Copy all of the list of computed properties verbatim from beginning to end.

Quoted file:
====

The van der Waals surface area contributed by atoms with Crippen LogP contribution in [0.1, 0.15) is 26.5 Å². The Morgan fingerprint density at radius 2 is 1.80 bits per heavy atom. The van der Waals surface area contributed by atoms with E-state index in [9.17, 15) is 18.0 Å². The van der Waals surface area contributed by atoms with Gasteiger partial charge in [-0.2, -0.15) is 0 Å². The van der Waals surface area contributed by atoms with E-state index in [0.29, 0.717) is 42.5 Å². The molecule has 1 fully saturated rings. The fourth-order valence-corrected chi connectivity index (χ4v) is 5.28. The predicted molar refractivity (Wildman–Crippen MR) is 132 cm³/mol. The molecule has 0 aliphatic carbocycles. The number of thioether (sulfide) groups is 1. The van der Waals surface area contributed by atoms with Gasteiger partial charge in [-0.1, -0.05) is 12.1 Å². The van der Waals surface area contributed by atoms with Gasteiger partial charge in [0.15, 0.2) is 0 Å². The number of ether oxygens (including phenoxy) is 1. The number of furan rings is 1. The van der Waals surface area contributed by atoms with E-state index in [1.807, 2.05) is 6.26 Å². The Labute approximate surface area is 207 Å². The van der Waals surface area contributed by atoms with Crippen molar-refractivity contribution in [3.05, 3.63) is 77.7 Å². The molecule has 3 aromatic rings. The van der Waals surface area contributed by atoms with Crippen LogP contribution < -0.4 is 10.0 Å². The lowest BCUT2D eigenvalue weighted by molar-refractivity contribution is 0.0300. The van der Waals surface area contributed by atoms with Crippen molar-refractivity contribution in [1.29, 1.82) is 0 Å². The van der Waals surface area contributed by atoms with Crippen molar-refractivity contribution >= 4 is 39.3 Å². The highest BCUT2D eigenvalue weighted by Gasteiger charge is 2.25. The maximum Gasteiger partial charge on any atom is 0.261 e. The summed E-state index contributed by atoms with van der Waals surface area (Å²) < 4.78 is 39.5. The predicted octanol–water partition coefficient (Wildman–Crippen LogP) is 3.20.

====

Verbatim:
The van der Waals surface area contributed by atoms with Crippen LogP contribution in [0.1, 0.15) is 26.5 Å². The Morgan fingerprint density at radius 2 is 1.80 bits per heavy atom. The van der Waals surface area contributed by atoms with E-state index in [9.17, 15) is 18.0 Å². The van der Waals surface area contributed by atoms with Gasteiger partial charge in [-0.2, -0.15) is 0 Å². The van der Waals surface area contributed by atoms with E-state index in [0.29, 0.717) is 42.5 Å². The molecule has 1 fully saturated rings. The fourth-order valence-corrected chi connectivity index (χ4v) is 5.28. The predicted molar refractivity (Wildman–Crippen MR) is 132 cm³/mol. The molecule has 0 aliphatic carbocycles. The number of thioether (sulfide) groups is 1. The van der Waals surface area contributed by atoms with Gasteiger partial charge in [-0.1, -0.05) is 12.1 Å². The van der Waals surface area contributed by atoms with Gasteiger partial charge in [0.15, 0.2) is 0 Å². The number of ether oxygens (including phenoxy) is 1. The number of furan rings is 1. The van der Waals surface area contributed by atoms with E-state index in [1.807, 2.05) is 6.26 Å². The Labute approximate surface area is 207 Å². The van der Waals surface area contributed by atoms with Crippen molar-refractivity contribution in [3.05, 3.63) is 77.7 Å². The molecule has 3 aromatic rings. The van der Waals surface area contributed by atoms with Crippen LogP contribution < -0.4 is 10.0 Å². The lowest BCUT2D eigenvalue weighted by molar-refractivity contribution is 0.0300. The van der Waals surface area contributed by atoms with Crippen molar-refractivity contribution in [1.29, 1.82) is 0 Å². The van der Waals surface area contributed by atoms with Crippen molar-refractivity contribution >= 4 is 39.3 Å². The highest BCUT2D eigenvalue weighted by Gasteiger charge is 2.25. The maximum Gasteiger partial charge on any atom is 0.261 e. The summed E-state index contributed by atoms with van der Waals surface area (Å²) < 4.78 is 39.5. The predicted octanol–water partition coefficient (Wildman–Crippen LogP) is 3.20.